During September, I’ll be one of the weird ones wearing two sport watches during my runs, just because I started my training with Garmin 945 and Training Peaks and they are better integrated but also I’m interested how Vantage V compares to 945, since I plan to switch to Polar if the promised firmware update in October will deliver the expected results.
So…new day, new fun facts.
Today I used the 945 paired with a Polar OH1 and Stryd and the Vantage V with the own oHR. Using the Quantified Self ( https://quantified-self.io), I compared the results and I’d say that the Vantage V did a very good job.
|Garmin 945, Stryd, |
|Polar Vantage V||Difference|
|Distance||8.09 km||8.06 km||25 m (0.3%)|
|AVG HR||152 bpm||152 bpm||0 (0%)|
|Min HR||80 bpm||81 bpm||1 bpm (1.2%)|
|Max HR||173 bpm||173 bpm||0 bpm (0%)|
|Energy||610 kcal||647 kcal||37 kcal (5.9%)|
|AVG Cadence||92 rpm||93 rpm||1 rpm (1.5%)|
Looking at the HR, you’ll say that we are comparing two oHR from Polar .. but since OH1 has a very good reputation, I’d say that Polar Vantage V oHR is very reliable – a bit late in the beginning, but catching up and being consistent over the workout. If you can see in the graph exported below (not very clear, on dark background), the blue is the Vantage oHR and red is Polar OH1.
The GPS track looks fine, not extraordinary – with pluses and minuses for both, a bit of edge for Garmin I’d say. Garmin had 1 sec tracking with GPS, Polar the implicit best setting.
As a summary, I’d say that Vantage V is a worthy training mate, managing to measure the distance properly, even against Stryd and having a very good HR measurement.
Is Vantage V better than 945? No, I couldn’t say that, but it’s usable and you can do your training and use it daily without any real issues.
If I miss something from 945 when looking at the daily use, that would be:
- multiple alarms
- longer battery life (4 days Vantage V – 7+ days Garmin 945)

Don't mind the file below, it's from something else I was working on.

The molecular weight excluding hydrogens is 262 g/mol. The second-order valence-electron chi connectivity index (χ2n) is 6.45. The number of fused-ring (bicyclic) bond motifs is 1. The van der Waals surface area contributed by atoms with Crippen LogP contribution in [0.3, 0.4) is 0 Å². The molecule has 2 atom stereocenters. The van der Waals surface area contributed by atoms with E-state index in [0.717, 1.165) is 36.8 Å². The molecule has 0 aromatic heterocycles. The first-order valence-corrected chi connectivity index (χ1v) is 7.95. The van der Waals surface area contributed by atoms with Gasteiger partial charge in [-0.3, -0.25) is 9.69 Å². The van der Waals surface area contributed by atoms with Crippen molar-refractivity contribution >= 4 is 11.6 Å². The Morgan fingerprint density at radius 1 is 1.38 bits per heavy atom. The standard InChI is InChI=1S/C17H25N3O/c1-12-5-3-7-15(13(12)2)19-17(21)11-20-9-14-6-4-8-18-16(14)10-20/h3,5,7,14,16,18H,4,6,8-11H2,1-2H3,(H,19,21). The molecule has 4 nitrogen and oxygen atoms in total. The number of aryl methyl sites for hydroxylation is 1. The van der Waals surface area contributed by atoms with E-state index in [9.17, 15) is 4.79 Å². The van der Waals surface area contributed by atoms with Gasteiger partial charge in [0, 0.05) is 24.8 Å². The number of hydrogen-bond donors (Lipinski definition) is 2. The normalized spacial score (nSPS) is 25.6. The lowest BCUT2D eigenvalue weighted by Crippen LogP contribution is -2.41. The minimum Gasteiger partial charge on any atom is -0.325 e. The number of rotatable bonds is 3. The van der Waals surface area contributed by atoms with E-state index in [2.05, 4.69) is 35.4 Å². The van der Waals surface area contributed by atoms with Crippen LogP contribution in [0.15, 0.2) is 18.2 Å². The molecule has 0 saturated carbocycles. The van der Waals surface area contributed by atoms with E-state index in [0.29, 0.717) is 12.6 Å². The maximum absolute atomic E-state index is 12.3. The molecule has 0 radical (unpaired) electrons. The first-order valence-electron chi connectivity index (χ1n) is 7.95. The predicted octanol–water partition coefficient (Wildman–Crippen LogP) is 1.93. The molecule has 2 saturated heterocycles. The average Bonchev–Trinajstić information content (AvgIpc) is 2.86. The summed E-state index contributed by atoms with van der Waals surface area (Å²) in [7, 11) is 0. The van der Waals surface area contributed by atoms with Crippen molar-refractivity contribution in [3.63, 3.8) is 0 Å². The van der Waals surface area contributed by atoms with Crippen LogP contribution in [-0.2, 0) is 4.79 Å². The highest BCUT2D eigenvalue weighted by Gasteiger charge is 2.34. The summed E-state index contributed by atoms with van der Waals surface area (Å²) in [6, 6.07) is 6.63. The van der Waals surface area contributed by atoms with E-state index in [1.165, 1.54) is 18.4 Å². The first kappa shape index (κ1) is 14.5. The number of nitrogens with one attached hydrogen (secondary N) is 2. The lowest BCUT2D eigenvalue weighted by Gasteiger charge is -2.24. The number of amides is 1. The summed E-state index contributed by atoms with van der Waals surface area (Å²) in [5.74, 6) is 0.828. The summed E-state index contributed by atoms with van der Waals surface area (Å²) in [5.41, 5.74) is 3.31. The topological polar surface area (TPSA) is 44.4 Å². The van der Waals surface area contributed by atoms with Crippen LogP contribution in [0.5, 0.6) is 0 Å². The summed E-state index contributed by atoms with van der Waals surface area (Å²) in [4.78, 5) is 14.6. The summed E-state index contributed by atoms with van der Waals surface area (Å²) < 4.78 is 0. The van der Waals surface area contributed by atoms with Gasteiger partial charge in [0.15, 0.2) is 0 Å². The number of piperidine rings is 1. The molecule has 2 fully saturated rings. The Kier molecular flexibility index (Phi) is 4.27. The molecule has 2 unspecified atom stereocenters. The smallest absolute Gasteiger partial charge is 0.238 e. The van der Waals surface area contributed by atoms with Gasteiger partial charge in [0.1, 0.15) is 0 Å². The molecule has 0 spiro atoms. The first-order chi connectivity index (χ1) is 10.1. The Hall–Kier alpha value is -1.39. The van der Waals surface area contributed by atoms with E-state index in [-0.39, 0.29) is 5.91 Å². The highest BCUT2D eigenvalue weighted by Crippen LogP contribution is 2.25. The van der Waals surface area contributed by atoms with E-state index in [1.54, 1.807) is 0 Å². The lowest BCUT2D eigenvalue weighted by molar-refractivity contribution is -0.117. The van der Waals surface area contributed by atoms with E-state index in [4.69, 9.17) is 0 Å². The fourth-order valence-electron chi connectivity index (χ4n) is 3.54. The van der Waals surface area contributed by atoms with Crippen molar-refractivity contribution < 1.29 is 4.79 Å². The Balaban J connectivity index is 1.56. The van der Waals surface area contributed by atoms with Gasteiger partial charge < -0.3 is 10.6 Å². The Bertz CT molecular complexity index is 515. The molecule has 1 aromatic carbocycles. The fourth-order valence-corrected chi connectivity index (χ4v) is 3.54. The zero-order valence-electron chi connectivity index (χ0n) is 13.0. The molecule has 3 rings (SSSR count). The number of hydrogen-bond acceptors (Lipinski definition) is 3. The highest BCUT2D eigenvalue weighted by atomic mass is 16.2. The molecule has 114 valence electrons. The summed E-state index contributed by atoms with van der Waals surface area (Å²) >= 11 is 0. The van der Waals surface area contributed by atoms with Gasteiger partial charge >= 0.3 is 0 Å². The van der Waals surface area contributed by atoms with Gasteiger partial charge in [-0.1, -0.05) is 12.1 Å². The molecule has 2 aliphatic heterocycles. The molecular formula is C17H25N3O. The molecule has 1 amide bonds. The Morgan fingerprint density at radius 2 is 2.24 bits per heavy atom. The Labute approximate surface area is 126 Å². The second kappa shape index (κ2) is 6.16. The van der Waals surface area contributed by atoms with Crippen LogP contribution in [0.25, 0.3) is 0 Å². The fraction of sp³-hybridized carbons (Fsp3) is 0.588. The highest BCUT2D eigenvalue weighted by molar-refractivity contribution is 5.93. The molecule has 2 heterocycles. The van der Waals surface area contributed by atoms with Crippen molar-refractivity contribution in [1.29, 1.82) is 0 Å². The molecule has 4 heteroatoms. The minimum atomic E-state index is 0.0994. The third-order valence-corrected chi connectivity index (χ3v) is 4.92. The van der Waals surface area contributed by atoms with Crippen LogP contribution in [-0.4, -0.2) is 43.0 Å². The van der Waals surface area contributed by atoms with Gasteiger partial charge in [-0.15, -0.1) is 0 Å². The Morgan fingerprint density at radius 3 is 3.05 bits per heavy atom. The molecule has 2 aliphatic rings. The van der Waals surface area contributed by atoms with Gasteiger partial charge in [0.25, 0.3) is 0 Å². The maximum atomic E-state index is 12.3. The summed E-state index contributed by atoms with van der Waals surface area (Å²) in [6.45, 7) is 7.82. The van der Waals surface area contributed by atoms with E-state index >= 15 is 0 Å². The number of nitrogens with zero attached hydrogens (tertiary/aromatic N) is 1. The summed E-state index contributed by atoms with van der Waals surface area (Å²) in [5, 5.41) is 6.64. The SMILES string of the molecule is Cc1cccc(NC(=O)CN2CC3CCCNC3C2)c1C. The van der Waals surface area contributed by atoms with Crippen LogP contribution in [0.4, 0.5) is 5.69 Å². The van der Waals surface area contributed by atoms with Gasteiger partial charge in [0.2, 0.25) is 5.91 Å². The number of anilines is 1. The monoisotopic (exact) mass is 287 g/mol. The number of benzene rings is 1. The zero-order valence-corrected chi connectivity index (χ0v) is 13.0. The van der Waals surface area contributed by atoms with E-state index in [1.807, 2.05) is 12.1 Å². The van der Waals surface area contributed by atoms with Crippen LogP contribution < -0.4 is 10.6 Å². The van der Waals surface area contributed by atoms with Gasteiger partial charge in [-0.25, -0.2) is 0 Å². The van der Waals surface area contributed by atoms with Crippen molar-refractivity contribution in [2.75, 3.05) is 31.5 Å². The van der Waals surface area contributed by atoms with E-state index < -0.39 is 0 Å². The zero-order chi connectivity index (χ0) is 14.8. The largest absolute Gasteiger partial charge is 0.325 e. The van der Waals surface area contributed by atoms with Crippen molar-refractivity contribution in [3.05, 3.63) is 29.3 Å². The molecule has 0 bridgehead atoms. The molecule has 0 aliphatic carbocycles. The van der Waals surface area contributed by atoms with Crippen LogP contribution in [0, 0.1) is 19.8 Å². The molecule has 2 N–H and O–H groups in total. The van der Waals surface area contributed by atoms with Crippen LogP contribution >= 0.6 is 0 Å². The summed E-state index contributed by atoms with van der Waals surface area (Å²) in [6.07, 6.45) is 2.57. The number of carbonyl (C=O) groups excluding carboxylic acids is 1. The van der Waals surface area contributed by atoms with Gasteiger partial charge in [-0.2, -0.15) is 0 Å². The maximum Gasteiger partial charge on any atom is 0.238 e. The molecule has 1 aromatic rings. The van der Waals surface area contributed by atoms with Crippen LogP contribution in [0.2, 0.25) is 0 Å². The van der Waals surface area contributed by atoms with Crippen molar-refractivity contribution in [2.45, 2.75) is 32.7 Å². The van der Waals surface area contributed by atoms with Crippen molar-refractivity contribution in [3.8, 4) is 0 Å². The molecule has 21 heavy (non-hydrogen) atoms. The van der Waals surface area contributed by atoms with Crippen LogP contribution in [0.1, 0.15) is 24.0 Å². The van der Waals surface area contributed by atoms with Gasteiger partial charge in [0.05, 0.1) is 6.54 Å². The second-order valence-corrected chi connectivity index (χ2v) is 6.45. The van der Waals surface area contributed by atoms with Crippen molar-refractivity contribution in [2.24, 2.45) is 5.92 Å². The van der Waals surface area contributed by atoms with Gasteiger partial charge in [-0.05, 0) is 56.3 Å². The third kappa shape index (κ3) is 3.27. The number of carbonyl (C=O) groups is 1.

- far better back light, easier to see in low light and dark [training early in the day raises some challenges with Vantage V]
- better notifications when connected with the phone (you can select only phone calls notifications, for Vantage is all or nothing – which forces me to nothing)
- Sunrise/Sunset moments as widget (it’s a nice to have, I don’t depend on those)
- easy to change bands – a huge variety of bands
What I enjoy with Polar Vantage V daily:
- slick look and comfortable with shirts
- Polar Flow (particularly the web version) which is more intuitive and actionable
I’ll continue my journey with Polar Vantage V as a daily watch and training partner and keep posting about it.
Polar Vantage V - FW 3.210 Garmin FR 945 - FW 2.8.0 Polar OH1 - FW 2.0.11 Stryd v2 - FW 1.2.0
Regarding notifications “all or nothing” on Vantage your statement is incorrect. In Flow app one can choose to “block apps” and those apps won’t be able to send notifications to the watch. For my personal taste I’d like it to be opposite, i.e. to select apps I’d wish to receive notifications of, but in a long run I have customized what’s important.
Nice comparison with OH1. I’d like to ask, how did you wear both, OH1 and Vantage V? I understand it’s an old post, but nevertheless?
Thanks for the feedback. I’m aware that the mobile Flow app allows some customization on Android, I should have said that I’m using the iOS version which doesn’t enjoy the same level of flexibility unfortunately (more due to iOS than Polar). It also may be said that Garmin faces the same challenge, but chose to split notifications into three areas: calls, SMS, others and you can have a bit of notification without having them all. Actually, that’s one of the big disadvantages that I see when wearing Polar Vantage with my iPhone – I’m turning off all notifications just not to be annoyed by the blast of notifications. Also, the special character support (like for example Romanian characters) is better on Garmin 945 than with Vantage which support a smaller set of languages. You can live with that, but still…not complete.
Regarding OH1, I wore it with Polar Vantage V as well, though I haven’t focused that much on a comparison. OH1 works fine for me in the winter time, because is convenient to wear (no issues with dry skin like Polar H10 or Garmin’s HRM) and pretty responsive (maybe a short delay of reaction, but anyway HR doesn’t move as fast as power doesn’t when you’re changing the pace or terrain).